The 3 second rule can keep you safe on the road.
Driver’s education classes may seem like a lifetime ago for most drivers, but if you think back, you may recall some facts that you learned — like just how much space you should leave between your car and the vehicle in front of you. There are a number of ways to measure this distance, but these measurements all convey the same message: leaving enough space between cars can reduce the risk of an accident, keep you safe, and even save your life.
Following too closely behind another vehicles is one of the leading causes of rear end collisions in the United States. Drivers can avoid most — if not all — rear end crashes simply by leaving enough room between their car and the vehicle ahead of them. The amount of distance that is necessary will depend on a number of factors, including the traffic, weather, road conditions, and the types of vehicles involved.
Following too closely behind another vehicle is against the law in most states. In addition, it makes it difficult — if not impossible — to react quickly enough to prevent an accident in many situations. According to the U.S. Federal Motor Carrier Safety Agency, following too closely involves “situations in which one vehicle is following another vehicle so closely that even if the following driver is attentive to the actions of the vehicle ahead, they could not avoid a collision in the circumstance when the driver in front brakes suddenly.” In other words, when you follow too closely, you put yourself at risk for rear ending the car in front of you.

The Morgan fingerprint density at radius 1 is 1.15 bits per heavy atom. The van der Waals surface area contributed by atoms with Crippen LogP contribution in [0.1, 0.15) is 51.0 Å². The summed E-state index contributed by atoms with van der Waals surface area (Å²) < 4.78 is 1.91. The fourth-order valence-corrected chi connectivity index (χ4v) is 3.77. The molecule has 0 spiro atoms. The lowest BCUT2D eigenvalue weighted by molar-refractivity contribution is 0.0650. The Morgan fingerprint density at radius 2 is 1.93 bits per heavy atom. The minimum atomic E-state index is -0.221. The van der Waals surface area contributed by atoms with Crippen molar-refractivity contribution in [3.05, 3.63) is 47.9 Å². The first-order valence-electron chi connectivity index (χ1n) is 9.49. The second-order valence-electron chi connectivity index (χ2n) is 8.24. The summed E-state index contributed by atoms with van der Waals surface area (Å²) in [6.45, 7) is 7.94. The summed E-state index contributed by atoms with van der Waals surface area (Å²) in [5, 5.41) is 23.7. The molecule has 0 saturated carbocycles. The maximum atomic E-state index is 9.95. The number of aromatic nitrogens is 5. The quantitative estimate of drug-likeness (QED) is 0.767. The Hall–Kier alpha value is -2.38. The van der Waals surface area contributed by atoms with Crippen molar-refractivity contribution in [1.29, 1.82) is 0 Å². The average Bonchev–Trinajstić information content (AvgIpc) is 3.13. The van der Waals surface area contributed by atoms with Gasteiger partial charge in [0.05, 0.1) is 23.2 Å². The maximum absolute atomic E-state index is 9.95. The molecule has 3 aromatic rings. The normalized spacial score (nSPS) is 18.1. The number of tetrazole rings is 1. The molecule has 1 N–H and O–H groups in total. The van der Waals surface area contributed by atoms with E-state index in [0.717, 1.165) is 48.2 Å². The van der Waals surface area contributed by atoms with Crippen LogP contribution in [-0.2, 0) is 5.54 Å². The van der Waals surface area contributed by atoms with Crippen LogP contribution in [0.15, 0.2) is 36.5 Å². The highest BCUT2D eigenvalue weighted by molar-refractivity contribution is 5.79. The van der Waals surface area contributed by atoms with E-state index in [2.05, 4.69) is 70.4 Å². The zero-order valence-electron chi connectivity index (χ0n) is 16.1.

Maintaining a safe driving distance allows you to prevent rear end accidents — and it also enables you to drive defensively. When you have a gap between your car and the car ahead of you, you can plan out your driving decisions and scan the vehicles around you so you can avoid collisions.
So how can you measure a safe driving distance? One way to do so is by following the 3 second rule. Simply pick a point on the road — like a sign — and watch the vehicle ahead of you pass it. Then count the number of seconds that it takes for you to pass that same point. The number of seconds it takes for you to reach it is your following distance. If it is 3 seconds or greater, then you are at a safe following distance. Keep in mind that at night or during inclement weather, the following distance should be increased to 4 to 8 seconds. You should maintain these “cushions” as best as you possibly can, even while in traffic. Maintaining a safe driving distance can help make sure that if a car in front of you stops or brakes suddenly — or does anything else unexpectedly — you can react in time. It may not prevent all traffic accidents, especially those caused by the negligence of other drivers, but it can help make sure that you do not cause an accident.
At the Law Offices of Larry H. Parker, our attorneys are here to help people who have been hurt in all types of accidents, including car crashes. We offer free initial consultations, and never charge a fee unless we recover money for you. Contact us today at 800-333-0000 or firstname.lastname@example.org to schedule an appointment and learn how we can help you.